Writing Outside of the Box
I had somebody ask me a while back on this very blog if it was suicide for a writer to write in more than one genre. My feelings are that it should be quite the opposite, and here’s why.
I’m a science fiction writer, but my second most successful series is a fantasy series called Voidhawk. Granted, Voidhawk is a space fantasy, but I assure you there is little to no science to be found in it. I’ve also dabbled in a few other genres, including romance. Only once so far, but it was a fun experience and I may very well revisit it in the future. So with that said I clearly have no qualms about jumping genres. In fact many of my titles cross genres. I’m reckless like that. I’ve been known to let my veggies cross the line on my plate to mingle with my steak as well.
I believe in a story, whether its mine or not. The story, if it’s good, determines how enjoyable a read it is, not the genre or length. So you’ve got astronauts landing on a derelict space ship, neat. They stumble into a locked vault that hasn’t been opened in centuries? Cool. Their are giants entombed in the hold with the bodies of horses? Rock on! They just woke up and sank their fangs into the human astronauts, sucking out their blood and turning them into vampires? Um…sure, why not?
My stories aren’t quite that exotic. If I could find a way to make it work I wouldn’t be opposed to giving it a shot. I do have a series that starts with urban fantasy and jumps heavily into paranormal (Dark Earth). From there it continues to blend in science fiction and more paranormal (The Lost Girls, Voices), and also introduce a heavy dose of mystery / hard boiled detective (The Lost Girls, upcoming release of Traitor).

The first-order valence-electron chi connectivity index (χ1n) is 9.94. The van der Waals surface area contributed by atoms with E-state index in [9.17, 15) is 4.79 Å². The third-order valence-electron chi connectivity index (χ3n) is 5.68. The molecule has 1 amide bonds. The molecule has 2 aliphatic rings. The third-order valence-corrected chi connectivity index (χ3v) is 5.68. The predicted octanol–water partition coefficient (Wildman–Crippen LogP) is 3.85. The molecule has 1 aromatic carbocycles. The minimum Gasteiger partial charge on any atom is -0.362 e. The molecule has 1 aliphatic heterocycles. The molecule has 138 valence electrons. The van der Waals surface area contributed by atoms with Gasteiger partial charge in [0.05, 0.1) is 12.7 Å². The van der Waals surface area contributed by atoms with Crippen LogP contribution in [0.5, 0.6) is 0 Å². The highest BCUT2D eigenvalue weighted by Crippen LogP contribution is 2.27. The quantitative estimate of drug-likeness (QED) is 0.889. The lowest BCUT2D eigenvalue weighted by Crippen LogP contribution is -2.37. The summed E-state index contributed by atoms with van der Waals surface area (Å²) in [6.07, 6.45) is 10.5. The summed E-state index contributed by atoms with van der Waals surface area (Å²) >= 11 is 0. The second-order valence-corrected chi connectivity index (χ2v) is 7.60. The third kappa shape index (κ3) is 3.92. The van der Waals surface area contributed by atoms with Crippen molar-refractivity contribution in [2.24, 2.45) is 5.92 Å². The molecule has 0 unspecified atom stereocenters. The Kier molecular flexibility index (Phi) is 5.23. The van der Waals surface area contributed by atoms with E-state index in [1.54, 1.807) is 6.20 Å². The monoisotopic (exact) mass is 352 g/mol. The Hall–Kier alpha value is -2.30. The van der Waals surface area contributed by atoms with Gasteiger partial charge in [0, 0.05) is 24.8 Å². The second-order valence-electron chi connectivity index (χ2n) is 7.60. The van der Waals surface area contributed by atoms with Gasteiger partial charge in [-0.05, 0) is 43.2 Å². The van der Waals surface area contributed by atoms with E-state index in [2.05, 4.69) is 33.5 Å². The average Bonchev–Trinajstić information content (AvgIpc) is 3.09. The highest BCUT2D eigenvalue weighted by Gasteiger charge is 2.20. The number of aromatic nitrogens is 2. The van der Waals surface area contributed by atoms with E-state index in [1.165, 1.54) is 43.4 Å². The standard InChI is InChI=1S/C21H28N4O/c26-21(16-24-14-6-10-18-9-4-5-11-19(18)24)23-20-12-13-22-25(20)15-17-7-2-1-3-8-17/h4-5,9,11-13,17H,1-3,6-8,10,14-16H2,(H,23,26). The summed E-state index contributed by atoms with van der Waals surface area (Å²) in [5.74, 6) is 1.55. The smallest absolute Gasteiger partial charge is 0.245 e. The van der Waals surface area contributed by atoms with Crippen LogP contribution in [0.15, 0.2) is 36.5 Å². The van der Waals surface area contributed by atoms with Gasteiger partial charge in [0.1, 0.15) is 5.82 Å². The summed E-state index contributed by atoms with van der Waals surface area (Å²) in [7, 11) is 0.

Readers are smart people. They know what they like and when they find it, they’ll read it. In most cases they’re not going to view a writer who strayed from their chosen genre as a traitor. In fact, it’s far more likely that they’re probably going to be more likely to step out of their own comfort zone and try something out of the ordinary because of it. I have a few readers who have told me that they’ve strayed into unfamiliar waters because they liked my writing style. The end result was them being excited at being introduced to a new genre.
Now if you’ve got a genre where you’re consistently nailing best sellers with each release it might be prudent to stick with it. Otherwise expand your horizons and branch out. Try something new, you’ll grow from it and more than likely grow your reader pool, rather than decrease it!
To learn more about Jason Halstead, visit his website to learn about him, his books, sign up for his newsletter, or check out some free samples of his books at http://www.booksbyjason.com.